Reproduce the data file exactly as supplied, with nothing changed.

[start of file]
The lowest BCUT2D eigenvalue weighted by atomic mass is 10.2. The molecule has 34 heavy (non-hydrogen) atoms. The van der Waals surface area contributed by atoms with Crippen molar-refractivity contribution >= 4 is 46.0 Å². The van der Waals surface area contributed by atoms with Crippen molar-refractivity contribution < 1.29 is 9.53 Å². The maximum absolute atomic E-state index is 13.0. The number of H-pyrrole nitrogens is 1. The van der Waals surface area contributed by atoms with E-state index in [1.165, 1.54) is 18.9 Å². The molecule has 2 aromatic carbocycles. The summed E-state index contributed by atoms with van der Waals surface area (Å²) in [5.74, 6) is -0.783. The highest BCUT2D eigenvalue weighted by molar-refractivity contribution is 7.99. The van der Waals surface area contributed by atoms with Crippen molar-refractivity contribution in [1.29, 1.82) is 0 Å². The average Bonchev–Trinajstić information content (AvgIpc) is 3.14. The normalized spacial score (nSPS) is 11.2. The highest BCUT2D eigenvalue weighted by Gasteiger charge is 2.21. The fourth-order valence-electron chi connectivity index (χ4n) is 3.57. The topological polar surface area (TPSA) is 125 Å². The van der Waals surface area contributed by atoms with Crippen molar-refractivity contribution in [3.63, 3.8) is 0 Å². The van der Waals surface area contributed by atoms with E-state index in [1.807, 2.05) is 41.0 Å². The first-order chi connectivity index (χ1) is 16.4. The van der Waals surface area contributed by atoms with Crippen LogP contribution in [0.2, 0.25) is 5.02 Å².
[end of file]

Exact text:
The lowest BCUT2D eigenvalue weighted by atomic mass is 10.2. The molecule has 34 heavy (non-hydrogen) atoms. The van der Waals surface area contributed by atoms with Crippen molar-refractivity contribution >= 4 is 46.0 Å². The van der Waals surface area contributed by atoms with Crippen molar-refractivity contribution < 1.29 is 9.53 Å². The maximum absolute atomic E-state index is 13.0. The number of H-pyrrole nitrogens is 1. The van der Waals surface area contributed by atoms with E-state index in [1.165, 1.54) is 18.9 Å². The molecule has 2 aromatic carbocycles. The summed E-state index contributed by atoms with van der Waals surface area (Å²) in [5.74, 6) is -0.783. The highest BCUT2D eigenvalue weighted by molar-refractivity contribution is 7.99. The van der Waals surface area contributed by atoms with Crippen molar-refractivity contribution in [1.29, 1.82) is 0 Å². The average Bonchev–Trinajstić information content (AvgIpc) is 3.14. The normalized spacial score (nSPS) is 11.2. The highest BCUT2D eigenvalue weighted by Gasteiger charge is 2.21. The fourth-order valence-electron chi connectivity index (χ4n) is 3.57. The topological polar surface area (TPSA) is 125 Å². The van der Waals surface area contributed by atoms with Crippen molar-refractivity contribution in [3.63, 3.8) is 0 Å². The van der Waals surface area contributed by atoms with E-state index in [1.807, 2.05) is 41.0 Å². The first-order chi connectivity index (χ1) is 16.4. The van der Waals surface area contributed by atoms with Crippen LogP contribution in [0.2, 0.25) is 5.02 Å².